N.Y. Cigarette Tax Increase Boosts Pack to Almost $11
July 1 (Bloomberg) -- New York smokers started paying the highest cigarette taxes in the U.S. today after an increase of 58 percent pushed some prices to almost $11 a pack.
The average price in New York City, the largest in the U.S. by population, rose to $10.80, according to Erik Kriss, a spokesman for the state Division of Budget. Outside of the city, which imposes its own tax, the state average price is $8.92.
New York led Hawaii, New Mexico, South Carolina and Utah in raising cigarette taxes today. Health advocates cheered the increases as a means to reduce smoking. Tobacco producers and retailers said higher taxes encourage black-market sales and won't generate anticipated revenue.
"A few people will quit smoking, but many more will quit coming to our stores and instead buy cigarettes from untaxed sources," Jim Calvin, president of the New York Association of Convenience Stores, said today by telephone from Albany. The group represents operators of 7,500 convenience stores.
New York lawmakers boosted the state's portion of the tax to $5.85 a pack from $4.25 in New York City. Outside the city, the tax rose to $4.35 a pack from $2.75. The tax increase is projected to raise $290 million a year from cigarettes, snuff, cigars and other tobacco products. Collecting taxes on cigarette sales from Indian reservations would raise another $150 million.
"It's the state trying to get money from legal addictions," said Joseph Bavaro, 21, who said he's smoked for seven years. "It's for the greater good, but it's bad to take advantage of addicts."
New York ranked 14th among U.S. states in pack sales of cigarettes last year, according to the Campaign for Tobacco-Free Kids, an advocacy group in Washington. New Yorkers bought 482.7 million packs, accounting for 2.9 percent of U.S. sales.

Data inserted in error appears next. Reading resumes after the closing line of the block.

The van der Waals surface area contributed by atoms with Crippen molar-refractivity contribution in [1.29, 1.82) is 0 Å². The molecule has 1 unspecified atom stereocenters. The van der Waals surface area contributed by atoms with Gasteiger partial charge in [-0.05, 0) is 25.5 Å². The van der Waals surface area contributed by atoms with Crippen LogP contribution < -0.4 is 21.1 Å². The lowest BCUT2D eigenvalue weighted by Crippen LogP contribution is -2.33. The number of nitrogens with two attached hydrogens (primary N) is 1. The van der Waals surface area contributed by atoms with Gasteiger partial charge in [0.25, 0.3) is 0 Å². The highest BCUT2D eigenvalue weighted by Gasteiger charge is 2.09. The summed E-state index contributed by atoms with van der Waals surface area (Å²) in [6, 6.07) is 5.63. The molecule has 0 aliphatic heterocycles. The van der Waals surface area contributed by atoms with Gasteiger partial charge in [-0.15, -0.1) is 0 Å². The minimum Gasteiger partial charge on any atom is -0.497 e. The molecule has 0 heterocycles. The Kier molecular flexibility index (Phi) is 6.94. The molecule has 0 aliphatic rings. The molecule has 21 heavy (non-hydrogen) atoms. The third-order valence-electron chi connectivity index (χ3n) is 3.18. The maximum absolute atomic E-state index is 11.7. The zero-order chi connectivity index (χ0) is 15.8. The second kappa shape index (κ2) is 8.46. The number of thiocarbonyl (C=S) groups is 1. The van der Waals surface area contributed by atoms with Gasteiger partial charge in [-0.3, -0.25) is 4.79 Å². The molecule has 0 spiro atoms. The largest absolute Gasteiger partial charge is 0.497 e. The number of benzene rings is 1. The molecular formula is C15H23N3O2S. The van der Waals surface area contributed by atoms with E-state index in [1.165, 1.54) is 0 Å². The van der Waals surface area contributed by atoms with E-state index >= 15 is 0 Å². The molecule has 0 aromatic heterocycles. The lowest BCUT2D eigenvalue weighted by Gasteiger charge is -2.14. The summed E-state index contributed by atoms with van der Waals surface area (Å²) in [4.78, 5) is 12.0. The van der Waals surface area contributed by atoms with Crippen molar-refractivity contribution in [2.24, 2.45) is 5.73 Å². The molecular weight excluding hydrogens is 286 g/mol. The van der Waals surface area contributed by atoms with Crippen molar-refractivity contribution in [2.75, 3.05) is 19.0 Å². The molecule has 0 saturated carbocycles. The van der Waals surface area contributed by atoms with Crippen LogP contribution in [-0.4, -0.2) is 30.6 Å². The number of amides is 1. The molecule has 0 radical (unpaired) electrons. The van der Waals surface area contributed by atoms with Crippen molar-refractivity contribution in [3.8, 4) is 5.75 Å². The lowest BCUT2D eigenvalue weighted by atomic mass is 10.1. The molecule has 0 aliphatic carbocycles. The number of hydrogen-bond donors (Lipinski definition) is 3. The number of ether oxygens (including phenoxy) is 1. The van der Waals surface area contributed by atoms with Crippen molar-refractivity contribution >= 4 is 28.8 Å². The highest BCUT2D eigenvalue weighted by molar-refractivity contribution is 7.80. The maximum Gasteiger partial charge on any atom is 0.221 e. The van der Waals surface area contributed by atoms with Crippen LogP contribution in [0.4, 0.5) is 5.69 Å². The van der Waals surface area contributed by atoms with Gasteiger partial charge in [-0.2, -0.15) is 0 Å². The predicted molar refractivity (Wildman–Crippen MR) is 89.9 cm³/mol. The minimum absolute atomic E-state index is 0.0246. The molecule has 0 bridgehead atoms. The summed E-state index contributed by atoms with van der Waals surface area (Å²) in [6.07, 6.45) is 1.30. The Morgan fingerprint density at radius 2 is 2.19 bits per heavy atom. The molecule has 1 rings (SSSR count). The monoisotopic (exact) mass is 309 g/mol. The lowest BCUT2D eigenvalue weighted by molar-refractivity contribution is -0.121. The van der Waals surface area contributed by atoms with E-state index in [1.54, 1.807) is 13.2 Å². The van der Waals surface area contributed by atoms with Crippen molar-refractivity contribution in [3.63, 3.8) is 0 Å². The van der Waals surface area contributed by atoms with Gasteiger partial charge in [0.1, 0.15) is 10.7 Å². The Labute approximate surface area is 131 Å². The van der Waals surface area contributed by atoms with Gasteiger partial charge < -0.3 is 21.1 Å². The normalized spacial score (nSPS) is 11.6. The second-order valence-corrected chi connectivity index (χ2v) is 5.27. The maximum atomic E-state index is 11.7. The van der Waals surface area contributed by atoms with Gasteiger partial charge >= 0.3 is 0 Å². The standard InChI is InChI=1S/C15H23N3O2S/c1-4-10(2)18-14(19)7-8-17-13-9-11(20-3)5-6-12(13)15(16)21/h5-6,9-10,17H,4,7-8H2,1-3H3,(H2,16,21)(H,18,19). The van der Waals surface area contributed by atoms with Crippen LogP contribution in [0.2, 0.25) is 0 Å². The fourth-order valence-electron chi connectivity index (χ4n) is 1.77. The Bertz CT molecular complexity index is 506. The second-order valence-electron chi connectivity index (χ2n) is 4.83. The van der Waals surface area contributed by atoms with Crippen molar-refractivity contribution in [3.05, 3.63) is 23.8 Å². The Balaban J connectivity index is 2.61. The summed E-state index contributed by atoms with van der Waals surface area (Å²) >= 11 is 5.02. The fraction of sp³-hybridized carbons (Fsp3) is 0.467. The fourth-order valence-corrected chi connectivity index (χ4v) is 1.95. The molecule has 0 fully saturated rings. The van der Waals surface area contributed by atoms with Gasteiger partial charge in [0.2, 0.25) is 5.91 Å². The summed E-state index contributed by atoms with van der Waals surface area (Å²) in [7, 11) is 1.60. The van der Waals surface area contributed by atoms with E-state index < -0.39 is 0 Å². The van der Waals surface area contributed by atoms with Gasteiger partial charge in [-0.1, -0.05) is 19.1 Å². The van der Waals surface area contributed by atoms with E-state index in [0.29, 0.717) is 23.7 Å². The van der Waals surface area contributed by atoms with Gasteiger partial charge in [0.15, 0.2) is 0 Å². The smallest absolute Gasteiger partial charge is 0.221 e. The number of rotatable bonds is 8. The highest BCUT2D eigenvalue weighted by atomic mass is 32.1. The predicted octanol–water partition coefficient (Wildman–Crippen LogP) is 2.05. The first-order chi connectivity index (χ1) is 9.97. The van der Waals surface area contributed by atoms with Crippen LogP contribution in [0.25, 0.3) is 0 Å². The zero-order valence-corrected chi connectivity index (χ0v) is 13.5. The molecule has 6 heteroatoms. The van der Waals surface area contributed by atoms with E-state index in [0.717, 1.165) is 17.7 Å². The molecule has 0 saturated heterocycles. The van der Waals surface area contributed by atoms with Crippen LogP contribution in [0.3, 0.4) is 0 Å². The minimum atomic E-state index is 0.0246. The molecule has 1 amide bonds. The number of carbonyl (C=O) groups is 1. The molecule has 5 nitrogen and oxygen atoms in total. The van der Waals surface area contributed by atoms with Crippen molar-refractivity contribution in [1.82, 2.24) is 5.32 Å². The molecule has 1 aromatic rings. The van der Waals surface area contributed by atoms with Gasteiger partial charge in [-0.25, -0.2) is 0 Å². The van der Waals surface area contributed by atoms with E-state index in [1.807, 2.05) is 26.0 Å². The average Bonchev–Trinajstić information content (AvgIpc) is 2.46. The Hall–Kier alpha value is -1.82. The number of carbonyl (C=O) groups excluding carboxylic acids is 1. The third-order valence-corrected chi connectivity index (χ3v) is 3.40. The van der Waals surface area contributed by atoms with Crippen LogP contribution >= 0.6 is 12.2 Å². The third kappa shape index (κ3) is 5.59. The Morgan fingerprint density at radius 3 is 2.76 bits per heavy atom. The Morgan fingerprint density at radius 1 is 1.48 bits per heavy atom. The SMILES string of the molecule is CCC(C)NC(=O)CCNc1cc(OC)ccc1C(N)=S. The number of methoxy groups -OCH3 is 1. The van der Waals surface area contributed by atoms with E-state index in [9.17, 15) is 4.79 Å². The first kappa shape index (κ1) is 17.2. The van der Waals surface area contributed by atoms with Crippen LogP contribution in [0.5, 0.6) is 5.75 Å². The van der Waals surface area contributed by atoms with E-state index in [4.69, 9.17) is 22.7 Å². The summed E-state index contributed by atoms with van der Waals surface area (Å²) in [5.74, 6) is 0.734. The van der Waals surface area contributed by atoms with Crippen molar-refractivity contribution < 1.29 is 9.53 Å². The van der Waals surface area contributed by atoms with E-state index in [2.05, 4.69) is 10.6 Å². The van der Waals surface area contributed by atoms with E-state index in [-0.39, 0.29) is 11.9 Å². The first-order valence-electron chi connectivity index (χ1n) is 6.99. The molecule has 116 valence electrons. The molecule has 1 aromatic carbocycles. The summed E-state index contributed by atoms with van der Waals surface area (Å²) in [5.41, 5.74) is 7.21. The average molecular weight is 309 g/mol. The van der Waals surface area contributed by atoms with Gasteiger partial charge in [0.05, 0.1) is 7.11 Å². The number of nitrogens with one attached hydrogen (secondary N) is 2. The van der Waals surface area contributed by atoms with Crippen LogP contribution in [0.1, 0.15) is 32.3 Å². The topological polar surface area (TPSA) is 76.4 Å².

"I think it's horrible," said Randi Gelman, 44, a New York travel agent. "We know it's bad for us. People are out of work, no jobs, now this? It's not fair. This is just a way for the government to make back money from working people after years of stupid decisions."
Nationwide, cigarette tax increases this year will spur more than 140,000 adults to quit smoking and raise more than $561 million in annual revenue, according to the Campaign for Tobacco-Free Kids.
"It'll probably make me quit, I have to quit anyway, it's just one more reason," said Tom Tveter, 49, a salesman who lives in Rockland County, New York. He said he's smoked for 16 years.
Internet, Reservation Sales
New York's increase will prompt more smokers to buy over the Internet or from American Indian reservations and lower-tax states such as New Jersey and Pennsylvania, according to Altria Group Inc. and Reynolds American Inc., the largest U.S. tobacco companies. They said demand may rise for cigarettes unlawfully purchased in states with lower taxes and sold on the black market in New York.
"It is going to drive people away from buying cigarettes where taxes are paid," David Sutton, an Altria spokesman in Richmond, Virginia, said today. "The revenue projection will fall short."
Starting Sept. 1, New York plans to collect taxes on cigarettes sold on Indian reservations to people who don't live there. The state hasn't tried to make the collections since the early 1990s.
The tax on other tobacco products, including cigars, loose tobacco and chewing tobacco, will rise to 75 percent of the wholesale price, from 46 percent of the wholesale price on Aug. 1, according to Kriss, the spokesman for the Division of Budget.
That boost, combined with an increase in the tax on snuff to $2 per ounce, from 96 cents per ounce, will generate an additional $30 million, he said.
"It's not fair, but if it wasn't this, it'd be something else," said Richard Battle-Baxter, 28, who said he's smoked for four years. "I'm not quitting because of this, though. I've got too much stress."
--With assistance from Michael Quint in Albany, New York, and Alex Sherman in New York City. Editors: Pete Young, Walid el- Gabry
Thursday, July 01, 2010
Source: Bloomberg Business Week